Moody soundscapes, crisp electronics, suspense film synth and layered voice: the four artists in Umor Rex’s March Batch might not attend the same parties, but they are united here by date and design. This may be the label’s best batch ever.
The fun kicks off with Missing Organs, whose Old Speakers is identified as Tristan Bath’s “Brexit album”. Uh-oh, you know what that means: anger. Yes, those old speakers are tested to overload by a series of distorted drones, industrial beats and a sense of barely restrained chaos. With this release, we continue a see movement in the direction we predicted in our article, Where Will Music Head Next?”. The world is not in a very good place, and the thought of freedoms under fire has led to a flash of productivity on the part of writers, musicians and other artists everywhere. But as harsh as conditions may be, this artist finds time for a bit of nostalgia; “Doorway” is either a look back or a look forward depending on one’s perspective. “Hamlet Funk” seems to suggest that even dark moods have an end point. And in light of the subject matter, the fact that violins, vocal samples and industrial beats co-exist is a sign that disparate cultures might get along as well. Bath doesn’t mean to be this subversive; he’s fed up, yet hopeful. Fragments of field recordings and unfinished melodies are woven into a surprisingly smooth quilt, as if to suggest that our collective frayed attention might result in a shared focus. Is this too much to read into the music? Then simply enjoy Old Speakers for what it is on the surface: a cornucopia of creative sound.
Mukqs‘ ダメ人間 (Useless Person) is as bright as Old Speakers is dark. The pinging of modular synth is joined by anime samples in a one-take work, but that’s selling it short; a lot of advance planning went into this set. Imagine instead a performer preparing for an opening concert slot, knowing he had to capture the attention of the audience or be forever buried in the shadow of the main act. And afterward, the main act complaining, “I can’t follow that!” Max Allison is also a third of Good Willsmith, another original band that we’ve followed on and off over the years, but one would never guess this from the music. Ten-minute opener “My Baby Tachi” is anything but useless; it’s a joyous expression of happy sound, awash in music box timbres and vapourwave sensibilities. When the drums finally enter seven minutes in, the track rises to an even higher level, and yes, one may get up and dance. Not so “Meat of Heaven”, which is like the simultaneous firing of multiple video game blasters. The melodic and disruptive continue to trade places on Side B, battling for dominance, until the brief closer unites the two forces, angels and monsters dancing awkwardly, grinning without a beat.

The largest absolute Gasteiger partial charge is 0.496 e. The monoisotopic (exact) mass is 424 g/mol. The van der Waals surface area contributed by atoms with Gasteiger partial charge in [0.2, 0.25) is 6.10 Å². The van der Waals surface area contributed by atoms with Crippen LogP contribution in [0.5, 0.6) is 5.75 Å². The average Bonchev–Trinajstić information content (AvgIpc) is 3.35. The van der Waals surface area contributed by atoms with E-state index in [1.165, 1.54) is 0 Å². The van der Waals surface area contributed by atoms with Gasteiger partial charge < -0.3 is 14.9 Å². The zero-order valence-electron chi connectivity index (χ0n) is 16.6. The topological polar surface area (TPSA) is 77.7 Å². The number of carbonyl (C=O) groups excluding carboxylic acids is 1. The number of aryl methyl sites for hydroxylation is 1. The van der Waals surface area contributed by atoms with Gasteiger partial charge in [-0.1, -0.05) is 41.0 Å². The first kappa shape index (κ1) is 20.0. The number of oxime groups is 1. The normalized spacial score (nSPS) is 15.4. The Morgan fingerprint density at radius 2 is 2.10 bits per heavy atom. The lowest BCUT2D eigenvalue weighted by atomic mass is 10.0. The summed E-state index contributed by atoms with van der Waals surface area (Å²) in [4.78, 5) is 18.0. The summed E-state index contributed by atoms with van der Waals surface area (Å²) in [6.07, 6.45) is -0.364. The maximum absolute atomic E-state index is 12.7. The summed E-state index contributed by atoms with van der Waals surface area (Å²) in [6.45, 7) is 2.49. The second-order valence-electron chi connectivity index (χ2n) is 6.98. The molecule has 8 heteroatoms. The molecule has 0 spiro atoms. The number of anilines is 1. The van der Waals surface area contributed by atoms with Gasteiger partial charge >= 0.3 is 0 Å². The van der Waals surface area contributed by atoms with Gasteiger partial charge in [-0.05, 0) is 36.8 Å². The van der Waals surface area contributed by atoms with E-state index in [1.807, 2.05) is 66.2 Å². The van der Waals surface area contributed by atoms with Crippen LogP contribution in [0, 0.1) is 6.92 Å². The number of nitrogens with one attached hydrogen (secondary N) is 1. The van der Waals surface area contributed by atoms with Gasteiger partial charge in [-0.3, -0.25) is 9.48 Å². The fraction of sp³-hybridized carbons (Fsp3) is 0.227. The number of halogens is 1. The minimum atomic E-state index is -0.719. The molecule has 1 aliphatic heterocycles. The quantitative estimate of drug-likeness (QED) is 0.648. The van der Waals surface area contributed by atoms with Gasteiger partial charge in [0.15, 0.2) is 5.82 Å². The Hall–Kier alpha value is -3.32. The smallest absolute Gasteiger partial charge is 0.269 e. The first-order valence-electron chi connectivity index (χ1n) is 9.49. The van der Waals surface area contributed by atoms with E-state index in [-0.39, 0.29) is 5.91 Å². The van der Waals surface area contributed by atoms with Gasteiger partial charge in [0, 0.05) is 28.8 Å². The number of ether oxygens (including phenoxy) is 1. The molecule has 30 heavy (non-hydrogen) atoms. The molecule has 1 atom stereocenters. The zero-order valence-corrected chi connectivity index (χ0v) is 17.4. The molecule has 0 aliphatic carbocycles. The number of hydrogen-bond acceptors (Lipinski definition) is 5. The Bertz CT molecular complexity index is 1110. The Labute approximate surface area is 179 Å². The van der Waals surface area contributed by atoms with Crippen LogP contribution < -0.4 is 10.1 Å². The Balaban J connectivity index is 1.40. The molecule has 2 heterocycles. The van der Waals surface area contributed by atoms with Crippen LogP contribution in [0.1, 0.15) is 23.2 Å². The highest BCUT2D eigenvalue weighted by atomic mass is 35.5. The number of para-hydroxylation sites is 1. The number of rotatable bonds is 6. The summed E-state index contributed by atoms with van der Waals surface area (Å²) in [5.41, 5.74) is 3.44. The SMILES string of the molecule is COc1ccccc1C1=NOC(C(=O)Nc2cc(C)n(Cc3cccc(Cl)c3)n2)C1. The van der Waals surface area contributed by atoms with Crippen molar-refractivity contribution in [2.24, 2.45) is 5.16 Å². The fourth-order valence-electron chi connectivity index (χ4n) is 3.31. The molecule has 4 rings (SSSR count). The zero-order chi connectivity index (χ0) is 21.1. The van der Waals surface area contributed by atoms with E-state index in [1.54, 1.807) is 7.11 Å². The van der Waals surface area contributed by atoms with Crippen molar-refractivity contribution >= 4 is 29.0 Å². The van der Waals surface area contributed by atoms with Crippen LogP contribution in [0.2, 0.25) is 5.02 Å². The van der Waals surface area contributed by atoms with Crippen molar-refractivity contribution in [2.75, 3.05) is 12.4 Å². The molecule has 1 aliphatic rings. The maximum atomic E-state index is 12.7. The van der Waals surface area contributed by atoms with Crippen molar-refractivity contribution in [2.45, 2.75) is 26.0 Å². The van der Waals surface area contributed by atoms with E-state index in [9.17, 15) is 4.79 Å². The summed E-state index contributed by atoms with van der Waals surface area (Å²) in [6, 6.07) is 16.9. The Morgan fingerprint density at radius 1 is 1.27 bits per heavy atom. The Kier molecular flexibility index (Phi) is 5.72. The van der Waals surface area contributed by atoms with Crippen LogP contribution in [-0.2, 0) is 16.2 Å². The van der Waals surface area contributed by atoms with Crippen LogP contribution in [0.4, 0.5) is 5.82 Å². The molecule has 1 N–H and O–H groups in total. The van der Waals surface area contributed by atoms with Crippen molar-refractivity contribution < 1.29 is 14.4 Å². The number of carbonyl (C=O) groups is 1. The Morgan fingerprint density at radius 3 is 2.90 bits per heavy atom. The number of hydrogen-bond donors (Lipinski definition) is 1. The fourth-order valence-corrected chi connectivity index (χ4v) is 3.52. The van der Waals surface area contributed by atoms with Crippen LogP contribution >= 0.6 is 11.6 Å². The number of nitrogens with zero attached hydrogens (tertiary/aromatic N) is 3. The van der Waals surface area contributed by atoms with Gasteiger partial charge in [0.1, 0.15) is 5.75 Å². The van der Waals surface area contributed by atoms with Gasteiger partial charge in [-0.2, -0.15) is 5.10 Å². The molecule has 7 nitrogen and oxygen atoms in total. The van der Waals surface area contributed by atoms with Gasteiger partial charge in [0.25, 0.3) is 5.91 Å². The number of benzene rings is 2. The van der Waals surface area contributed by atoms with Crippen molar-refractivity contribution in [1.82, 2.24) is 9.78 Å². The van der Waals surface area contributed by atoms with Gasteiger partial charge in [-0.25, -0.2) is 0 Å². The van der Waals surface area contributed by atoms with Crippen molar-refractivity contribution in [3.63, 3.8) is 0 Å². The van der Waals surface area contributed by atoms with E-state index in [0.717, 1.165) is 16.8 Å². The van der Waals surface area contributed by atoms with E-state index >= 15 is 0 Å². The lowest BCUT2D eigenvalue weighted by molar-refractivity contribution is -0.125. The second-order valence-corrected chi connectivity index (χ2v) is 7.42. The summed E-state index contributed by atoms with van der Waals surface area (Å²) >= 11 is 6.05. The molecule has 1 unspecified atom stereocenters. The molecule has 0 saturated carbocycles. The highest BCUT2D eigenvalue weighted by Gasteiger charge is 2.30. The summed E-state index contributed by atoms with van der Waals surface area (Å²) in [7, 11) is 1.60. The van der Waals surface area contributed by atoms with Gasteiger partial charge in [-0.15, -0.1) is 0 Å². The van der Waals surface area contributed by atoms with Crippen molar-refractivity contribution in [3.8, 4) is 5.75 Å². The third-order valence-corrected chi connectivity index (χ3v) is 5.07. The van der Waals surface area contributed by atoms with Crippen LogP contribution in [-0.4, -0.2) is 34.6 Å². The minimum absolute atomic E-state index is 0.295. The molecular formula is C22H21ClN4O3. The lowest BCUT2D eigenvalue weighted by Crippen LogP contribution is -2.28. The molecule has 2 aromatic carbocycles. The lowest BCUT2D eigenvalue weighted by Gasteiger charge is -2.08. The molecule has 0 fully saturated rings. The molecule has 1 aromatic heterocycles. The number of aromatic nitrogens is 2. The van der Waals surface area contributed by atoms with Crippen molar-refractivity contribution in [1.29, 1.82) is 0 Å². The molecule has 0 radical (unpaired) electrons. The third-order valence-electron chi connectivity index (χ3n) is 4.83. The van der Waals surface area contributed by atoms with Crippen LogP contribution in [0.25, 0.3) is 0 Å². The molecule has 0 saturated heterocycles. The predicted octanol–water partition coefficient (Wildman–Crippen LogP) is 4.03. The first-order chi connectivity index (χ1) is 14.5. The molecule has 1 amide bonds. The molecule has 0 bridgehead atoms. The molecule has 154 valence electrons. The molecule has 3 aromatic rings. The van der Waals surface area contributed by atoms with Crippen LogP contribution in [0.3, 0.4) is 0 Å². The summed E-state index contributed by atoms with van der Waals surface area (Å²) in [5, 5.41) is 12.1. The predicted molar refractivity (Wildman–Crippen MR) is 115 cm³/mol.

Slower, softer and shorter is Terence Hannum‘s Impiety, whose sound, like that of the tape above, creates a contrast to its title. Hannum, who is also a member of Locrian, describes this as “unholy sacred music”, but it doesn’t sound unholy. Its sacred nature comes out, despite the fact that Hannum is trying to make a case against faith. There’s great irony to be found in this impression, as his vocal layers imitate those of Dead Can Dance and to a lesser extent, Ian William Craig, augmented by shaker sounds and other light augmentations. More sinister styles of such music exist on the Cold Springs label, where they are labelled dark ambient; Hannum seems too caught up in the beauty to ruin it. All this leads to great listener satisfaction, although this reviewer can’t help but wonder what the artist will think of the review: sorry to say you’ve given me a warm, religious feeling. Perhaps it’s better to say that we understand the artist’s point: religion has been at the heart of much of humanity’s hurt, and is not always to be trusted. If there’s no higher being, then there’s none for Hannum to offend; and if there is, he may have accidentally impressed that being with this beauteous set.
Finally we arrive at Forest Structures from Thé Déluge (Vincent Caylet), the artist formerly known as Cankun. Like Mukqs, he’s modified his sound for this release, choosing to concentrate on analog equipment and creating a warm, wet feeling akin to that of a forest in deep summer. To borrow the words of Robert Frost, these woods are lovely, dark and deep. The timbres are psychedelic, but not drugged. Distortion creeps in around the edges, but the centers are crisp. The sounds are blown around by the wind and accumulate in piles as additional notes swirl in the stratosphere. For the third time in four releases, the titles seem reversed in execution; “You should be scared” is emboldening, its outer wall of feedback like a suit of armor over an innocent heart. By the end, the artist has produced a sense of wandering without being lost; he’s travelled far and returned without one wrong turn. (Richard Allen)